Friday, 10 June 2016

Jason Box on the Greenland ice melt

Jason Box on Greenland Melt 2016

Not Greenland. This is the Beaufort Sea

Fourth heat wave in southwest #Greenland this year means we're 1.5 months of melt ahead of 2015 when we counted in cm.

Below, new research underlines Dr. Box’s observations and concerns.

University of Sheffield:
Following record-high temperatures and melting records that affected northwest Greenland in summer 2015, a new study has provided the first evidence linking melting in Greenland to the anticipated effects of a phenomenon known as Arctic amplification.
Arctic amplification is the faster warming of the Arctic compared to the rest of the Northern Hemisphere as sea ice disappears.
It is fuelled by a feedback loop: rising global temperatures are melting Arctic sea ice, leaving dark open water that absorbs more solar radiation which in turn warms the Arctic even more.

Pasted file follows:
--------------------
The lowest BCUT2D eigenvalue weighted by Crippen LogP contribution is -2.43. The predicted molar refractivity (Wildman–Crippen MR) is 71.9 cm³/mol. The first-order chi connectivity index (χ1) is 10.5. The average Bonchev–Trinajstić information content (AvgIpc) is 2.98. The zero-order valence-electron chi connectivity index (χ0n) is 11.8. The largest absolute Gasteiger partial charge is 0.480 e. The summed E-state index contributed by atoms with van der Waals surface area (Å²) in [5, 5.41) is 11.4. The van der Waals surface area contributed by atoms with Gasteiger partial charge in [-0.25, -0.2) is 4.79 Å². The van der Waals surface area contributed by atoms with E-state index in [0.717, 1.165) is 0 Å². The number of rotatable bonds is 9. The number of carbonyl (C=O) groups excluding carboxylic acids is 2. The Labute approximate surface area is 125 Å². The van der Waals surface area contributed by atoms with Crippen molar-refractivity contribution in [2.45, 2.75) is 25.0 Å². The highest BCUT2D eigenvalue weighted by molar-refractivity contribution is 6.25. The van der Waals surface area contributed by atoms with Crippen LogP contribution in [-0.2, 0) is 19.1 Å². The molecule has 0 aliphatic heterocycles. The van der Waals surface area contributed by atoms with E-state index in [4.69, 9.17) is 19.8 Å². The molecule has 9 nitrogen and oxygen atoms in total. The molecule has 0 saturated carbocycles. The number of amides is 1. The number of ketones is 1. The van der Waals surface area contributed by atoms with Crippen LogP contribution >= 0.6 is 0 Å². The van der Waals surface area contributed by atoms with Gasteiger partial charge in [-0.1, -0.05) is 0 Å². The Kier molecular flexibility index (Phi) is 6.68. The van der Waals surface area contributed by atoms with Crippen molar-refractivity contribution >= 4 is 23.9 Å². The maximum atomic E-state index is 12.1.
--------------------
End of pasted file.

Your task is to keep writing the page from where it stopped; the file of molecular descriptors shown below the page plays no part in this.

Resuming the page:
Arctic amplification is well documented, but its effects on the atmosphere are more widely debated.
One hypothesis suggests that the shrinking temperature difference between the Arctic and the mid-latitudes will lead to a slowing of the jet stream, which circles the northern latitudes and normally keeps frigid polar air sharply separated from warmer air further south.
Slower winds could create wilder swings of the jet stream, allowing warm, moist air to penetrate further north.
The new study, published in Nature Communications and conduct by researchers from the University of Sheffield and Columbia University’s Lamont-Doherty Earth Observatory, among several other institutes, shows that those anticipated effects occurred over northern Greenland during the summer of 2015, including a northern swing of the jet stream that reached latitudes never before recorded in Greenland at that time of year.
Edward Hanna, Professor in Climate Change in the Department of Geography, University of Sheffield, said: “Our results show the effects of a strongly warming Arctic and disturbed atmospheric jet stream on causing a record melt of the far northern reaches of the Greenland Ice Sheet last summer.

The study is closely linked to ongoing work conducted at the University of Sheffield which analyses the connection between Arctic climate change and extreme weather events across the densely-populated northern hemisphere mid-latitudes.”
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